SpaceX's Civilian Inspiration4 Crew Caught A Glimpse Of Zero Gravity

SpaceX's Civilian Inspiration4 Crew Caught A Glimpse Of Zero Gravity

SpaceX’s civilian Inspiration4 crewmembers are training as hard as astronauts to ride the Crew Dragon spacecraft NET [no earlier than] September 15. It will be the first all-civilian crew to launch to space! The mission is funded by Shift4Payments founder Jared Isaacman to raise awareness for St. Jude Children’s Research Hospital. St. Jude Physician Assistant and pediatric cancer survivor Hayley Arceneaux will join his space adventure to serve as medical chief, along with Inspiration4 Pilot Dr. Sian Proctor and Mission Specialist Chris Sembroski. They will liftoff atop SpaceX’s Falcon 9 rocket from historic Launch Pad 39A at the NASA Kennedy Space Center in Cape Canaveral, Florida. Once in orbit, the civilian crew will enjoy beautiful views of Earth from a new 360-view dome window that SpaceX will add to Crew Dragon.

The space tour is planned for three days orbiting Earth along a customized flight path, at an altitude of approximately 540 kilometers – the highest altitude humans will travel to since astronauts visited the Moon nearly 50 years ago. The International Space Station is located a bit lower at 408 kilometers. This civilian mission will set the path for the commercialization of human spaceflight and hopefully inspire the public to donate to St. Jude Children’s Research Hospital. Isaacman pledged to donate $100 million and hopes the public could help raise an additional $100 million, to support free life-saving medical treatments for St. Jude patients. During the spaceflight crewmembers plan to video call the children at the hospital from space, they could also conduct some science experiments in microgravity while orbiting our planet.

The Inspiration4 crew has been sharing their training journey via social media. Mission Commander Isaacman and Pilot Dr. Proctor have trained with a Crew Dragon simulator at SpaceX headquarters in California to familiarize themselves with the spacecraft’s cockpit. Even though Dragon operates autonomously, they should know how to pilot/control it manually in case of an emergency situation. This week, the crew caught a glimpse of zero gravity! They experienced weightlessness as part of their training for the first time aboard the GoZeroG company’s Boeing 727. The company offers a simulated Zero-G experience aboard the aircraft that flies in a parabolic arc, up and down maneuvers, to simulate a microgravity environment in the cabin. “After 2 weeks on the road…[with] lots of training, sims, launch & splashdown observations, we closed off with GoZeroG experience. Amazing- way better than I anticipated,” Isaacman shared, “Great time with Inspiration4 team along [with] friends & family. Plus flying in old school 727 was pretty cool,” he said via Twitter. Crewmembers shared a collection of photographs of them experiencing weightlessness aboard the Boeing 727, shown below. “Zero gravity for the first time was AMAZING & more special than I could have imagined,” Dr. Proctor said, “A big shoutout to GoZeroG, the SpaceX crew, the Inspiration4 team, & all the family/friends who are supporting our mission. Thank you for helping us get flight ready. #Space2inspire,” she said in a Tweet.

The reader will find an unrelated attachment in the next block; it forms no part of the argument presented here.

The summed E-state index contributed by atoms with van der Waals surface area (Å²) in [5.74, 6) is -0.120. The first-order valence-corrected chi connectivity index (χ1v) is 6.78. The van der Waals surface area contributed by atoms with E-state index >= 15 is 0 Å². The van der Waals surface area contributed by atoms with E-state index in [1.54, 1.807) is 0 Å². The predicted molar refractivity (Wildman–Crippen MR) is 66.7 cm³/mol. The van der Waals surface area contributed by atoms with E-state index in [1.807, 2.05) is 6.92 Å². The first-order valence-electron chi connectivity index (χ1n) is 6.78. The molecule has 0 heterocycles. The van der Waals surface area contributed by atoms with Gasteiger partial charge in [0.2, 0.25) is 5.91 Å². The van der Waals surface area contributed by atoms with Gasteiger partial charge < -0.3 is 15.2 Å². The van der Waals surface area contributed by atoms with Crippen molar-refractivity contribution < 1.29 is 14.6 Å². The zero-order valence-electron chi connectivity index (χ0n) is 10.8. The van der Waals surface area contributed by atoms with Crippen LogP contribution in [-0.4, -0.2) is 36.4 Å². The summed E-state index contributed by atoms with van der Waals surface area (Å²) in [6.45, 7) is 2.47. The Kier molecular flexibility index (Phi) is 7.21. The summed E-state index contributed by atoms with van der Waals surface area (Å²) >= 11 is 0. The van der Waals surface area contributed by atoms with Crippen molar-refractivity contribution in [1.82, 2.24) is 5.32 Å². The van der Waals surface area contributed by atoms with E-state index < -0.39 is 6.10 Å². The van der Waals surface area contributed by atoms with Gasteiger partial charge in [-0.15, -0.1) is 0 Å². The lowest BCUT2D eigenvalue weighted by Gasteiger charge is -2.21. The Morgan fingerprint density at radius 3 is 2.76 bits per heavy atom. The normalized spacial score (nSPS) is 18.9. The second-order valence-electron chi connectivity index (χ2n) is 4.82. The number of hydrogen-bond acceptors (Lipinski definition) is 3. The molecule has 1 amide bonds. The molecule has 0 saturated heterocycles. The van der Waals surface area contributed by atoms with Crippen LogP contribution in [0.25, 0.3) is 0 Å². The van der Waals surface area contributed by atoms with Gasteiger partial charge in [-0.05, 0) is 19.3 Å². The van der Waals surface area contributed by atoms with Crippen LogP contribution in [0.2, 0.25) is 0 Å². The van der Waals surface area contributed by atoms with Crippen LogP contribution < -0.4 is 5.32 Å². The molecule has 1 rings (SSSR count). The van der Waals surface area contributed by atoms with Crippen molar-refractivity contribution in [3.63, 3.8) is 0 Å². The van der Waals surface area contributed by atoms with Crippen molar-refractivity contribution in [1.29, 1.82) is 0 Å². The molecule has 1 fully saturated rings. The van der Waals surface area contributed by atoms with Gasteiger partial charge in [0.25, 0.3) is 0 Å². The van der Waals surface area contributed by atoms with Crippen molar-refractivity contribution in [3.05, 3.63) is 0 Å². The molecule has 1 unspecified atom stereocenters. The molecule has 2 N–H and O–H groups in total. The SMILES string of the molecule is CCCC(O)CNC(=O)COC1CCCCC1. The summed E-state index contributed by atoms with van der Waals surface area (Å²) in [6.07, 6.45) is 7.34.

Featured Image Source: Inspiration4 via Twitter / GoZeroG

About the Author

Evelyn Arevalo

Evelyn Arevalo

Evelyn J. Arevalo joined Tesmanian in 2019 to cover news as a Space Journalist and SpaceX Starbase Texas Correspondent. Evelyn is specialized in rocketry and space exploration. The main topics she covers are SpaceX and NASA.

Follow me on X

Reading next

Tesla Model 3 Is Most Coveted Imported Electric Vehicle in Japan
SpaceX Starlink Ping Will ‘Improve Dramatically,' Users Will Be Able To Play Competitive Video Games

Tesla Accessories